by Staff writer
Before medicine went completely orthodox, our ancestors depended on herbs and roots to treat major illnesses.
Even now still, some of the drugs and therapies we take are synthesized from roots and herbs.
One thing our ancestors did very efficiently is passing down their knowledge of herbal treatments and their experience of what treats what to us
Their deductions may not have come from well-structured studies and experiments, but they are nonetheless super reliable. And today, even scientific studies are backing all their conclusions up!
Here are 3 top Nigerian vegetables with super-medicinal properties:
1. Bitter leaf (Vernonia amygdalina)
Bitter leaf (called onugbu in Igbo language) is majorly popular in South-Eastern Nigeria where it is used to prepare a special Igbo soup called onugbu soup.
Plucked bitter leaves are squashed between palms to bring out a juice that immediately stops bleeding when applied to a fresh cut.
Here are some of the health conditions bitter leaf has been known to be valuable for, most of them backed by science:
d. Diarrhea/Stomach ache
e. Headaches (reduces headaches associated with hypertension)
f. Gallstones and kidney disease
g. Help fight prostate cancer
Utazi is a spice vegetable grown in the humid forests of South-Eastern Nigeria.
The English name of utazi is bush-buck leaf.
Health conditions utazi has been known to be valuable for include:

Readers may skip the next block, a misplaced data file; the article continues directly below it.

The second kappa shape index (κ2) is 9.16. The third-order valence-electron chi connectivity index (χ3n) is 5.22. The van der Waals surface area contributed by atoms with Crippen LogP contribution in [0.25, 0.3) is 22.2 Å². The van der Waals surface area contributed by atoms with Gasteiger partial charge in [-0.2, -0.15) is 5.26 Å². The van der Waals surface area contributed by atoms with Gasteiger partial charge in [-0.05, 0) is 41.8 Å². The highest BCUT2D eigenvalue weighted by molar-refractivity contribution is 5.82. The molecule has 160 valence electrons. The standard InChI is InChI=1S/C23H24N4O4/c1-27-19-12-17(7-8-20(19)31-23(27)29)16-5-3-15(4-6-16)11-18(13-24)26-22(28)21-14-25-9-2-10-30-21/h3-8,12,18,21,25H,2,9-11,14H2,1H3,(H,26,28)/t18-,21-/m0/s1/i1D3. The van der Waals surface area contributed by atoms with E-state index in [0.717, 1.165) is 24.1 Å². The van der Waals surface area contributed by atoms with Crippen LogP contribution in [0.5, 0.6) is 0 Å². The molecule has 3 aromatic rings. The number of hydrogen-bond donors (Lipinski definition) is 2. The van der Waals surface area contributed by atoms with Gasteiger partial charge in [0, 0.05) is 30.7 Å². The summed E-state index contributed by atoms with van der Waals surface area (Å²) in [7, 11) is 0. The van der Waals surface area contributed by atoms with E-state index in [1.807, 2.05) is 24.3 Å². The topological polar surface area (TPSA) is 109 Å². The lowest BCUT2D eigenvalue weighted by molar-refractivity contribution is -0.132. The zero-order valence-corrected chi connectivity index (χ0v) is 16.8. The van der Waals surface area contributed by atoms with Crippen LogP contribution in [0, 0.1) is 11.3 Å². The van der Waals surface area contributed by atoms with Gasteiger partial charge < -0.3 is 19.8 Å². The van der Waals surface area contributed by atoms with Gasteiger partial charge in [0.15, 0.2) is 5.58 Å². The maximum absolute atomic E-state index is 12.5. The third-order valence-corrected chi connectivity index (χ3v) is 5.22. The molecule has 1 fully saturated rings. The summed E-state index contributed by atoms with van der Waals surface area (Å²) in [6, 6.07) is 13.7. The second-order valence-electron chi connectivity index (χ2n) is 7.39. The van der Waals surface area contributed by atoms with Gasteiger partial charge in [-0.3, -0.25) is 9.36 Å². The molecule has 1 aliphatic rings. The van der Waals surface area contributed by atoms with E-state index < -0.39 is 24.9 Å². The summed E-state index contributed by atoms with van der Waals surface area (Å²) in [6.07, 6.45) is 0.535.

a. Fibroid problems
e. Cough, common cold, bronchitis, and other breathing illnesses
f. Skin problems
g. Stomach upset
The bark of the utazi plant also contains anti-ulcer properties.
Scent leaf is a well-distributed Nigerian vegetable used by almost every tribe in Nigeria.
Nigerian names for scent leaf are:
i. Efirin – Yoruba
ii. Nchuanwu – Igbo
iii. Daidoya – Hausa
Scent leaf (called basil in English) has been used extensively in the traditional system of medicine in not just Nigeria, but other parts of Africa.
Scent leaf has been used historically by the Igbo people of Southeastern Nigeria in the management of the baby’s cord, to keep the wound surfaces sterile. It is also used in the treatment of fungal infections, fever, cold and catarrh.
The leaves, rubbed between the palms and sniffed, are used by African children to bring nearly instant relief in cases of blocked nostrils.
Other conditions the scent leaf has been known to be valuable for include:
a. Abdominal pains
b. Sore eyes
c. Ear infections
g. Menstrual problems
h. Efficient in the treatment of prolapse of the rectum
Please note that the medicinal qualities of these plants are mostly used in preventive cases or as an aid to orthodox medicine — their use should not in any way appear as an alternative to prescribed medical treatment.
If you have any questions about combining herbs with any drug you are on, please talk to your physician.
This post is provided for informational purposes only.